Public awareness of the dangers of impaired driving has been rising steadily over the past few decades. And statistics do show that more people are making smart choices to avoid driving while they are impaired (taxis, ride-sharing, designated drivers have all helped). Meanwhile, the statistics regarding distracted driving are more and more alarming each year. According to Ontario’s Ministry of Transportation, the number of deaths caused by distracted driving has doubled over the last 20 years. In the Province of Ontario, a person is injured in a distracted-driving-related collision every 30 minutes and 80% of collisions involve some form of driver inattention. At no time is distraction more dangerous than behind the wheel.

The Canadian Automobile Association notes that if a driver is texting while driving, they are 23 times more likely to be in a collision or near-collision event. Reaching for an object while driving increases the chances of a collision by 9 times; talking on the phone increases the chances of a collision by 5 times; and, applying makeup increases the chances of a collision by 3 times.

What Are Common Causes of Distracted Driving Accidents?

Distracted driving is governed by Section 78.1 of Ontario’s Highway Traffic Act which prohibits drivers from texting, emailing, typing, dialing, and calling without hands-free mode on a hand-held communication or entertainment device while driving.  Violators of this law may be subject to a fine between $400.00 and $1,000.00 and may also have three demerit points applied to their driving record.

The use of a hand-held device while driving is one of the main causes of distracted driving accidents.  Such devices include smart phones and GPS devices (if not dashboard mounted).  However, the reality is that the use of hand-held devices and distracting technology is just part of the problem.  Even where devices are not hand-held, and are instead operated by voice command, drivers who are engaged with someone or something else can be distracted just as much. Their attention is divided, and studies show that their reaction time and perceptions are not as quick or sharp as they would be if they were focused entirely on driving.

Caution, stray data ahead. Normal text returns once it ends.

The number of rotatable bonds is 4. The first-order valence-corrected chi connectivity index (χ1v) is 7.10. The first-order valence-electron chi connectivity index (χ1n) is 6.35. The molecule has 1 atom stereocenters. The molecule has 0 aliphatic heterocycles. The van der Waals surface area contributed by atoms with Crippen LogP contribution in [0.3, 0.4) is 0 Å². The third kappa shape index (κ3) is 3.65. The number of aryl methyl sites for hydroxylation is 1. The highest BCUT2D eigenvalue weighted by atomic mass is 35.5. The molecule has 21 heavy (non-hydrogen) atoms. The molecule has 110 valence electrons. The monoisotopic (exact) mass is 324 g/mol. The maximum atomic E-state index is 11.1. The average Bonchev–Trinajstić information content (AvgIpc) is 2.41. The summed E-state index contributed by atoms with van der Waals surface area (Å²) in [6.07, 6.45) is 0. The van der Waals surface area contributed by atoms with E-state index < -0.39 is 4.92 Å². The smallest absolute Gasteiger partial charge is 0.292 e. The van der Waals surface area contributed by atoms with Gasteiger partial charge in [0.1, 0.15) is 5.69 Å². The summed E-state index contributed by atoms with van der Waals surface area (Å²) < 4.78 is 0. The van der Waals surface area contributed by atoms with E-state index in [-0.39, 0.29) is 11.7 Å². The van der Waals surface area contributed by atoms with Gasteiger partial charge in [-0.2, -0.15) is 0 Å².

The following driving behaviours are dangerous distractions and can also cause serious accidents:

  • Eating or drinking;
  • Attending to children or pets;
  • Searching for something in a bag;
  • Reading maps or printed directions;
  • Setting GPS coordinates, a dashboard clock, or other instrumentation; and
  • Engaging in a stressful or demanding conversation with a passenger or on the phone.

Accidents arising from impaired or distracted driving can be among the most serious and tragic, as they often involve young people and cars filled with friends or family members. Driving a car safely requires the driver’s full attention, and passengers should not hesitate to remind their driver that he or she needs to focus on the traffic and on driving safely.

Claims arising from accidents caused by impaired or distracted drivers can be complex and demanding. The investigation of an impaired driving case can lead to questions about who served the driver alcohol and whether a party host or bar might be partially responsible. Accidents arising from distracted driving can require that evidence be acquired from passengers, witnesses and from any data recorder (or black box) the car might have been equipped with.

The lawyers at McNally Gervan have advanced many claims for serious injuries and damages arising from accidents caused by impaired and distracted driving. 

If you have a question or need assistance, our team of personal injury lawyers is here to help. We know every personal injury case is unique and we work hard to ensure that our clients are fairly compensated. We know it’s personal.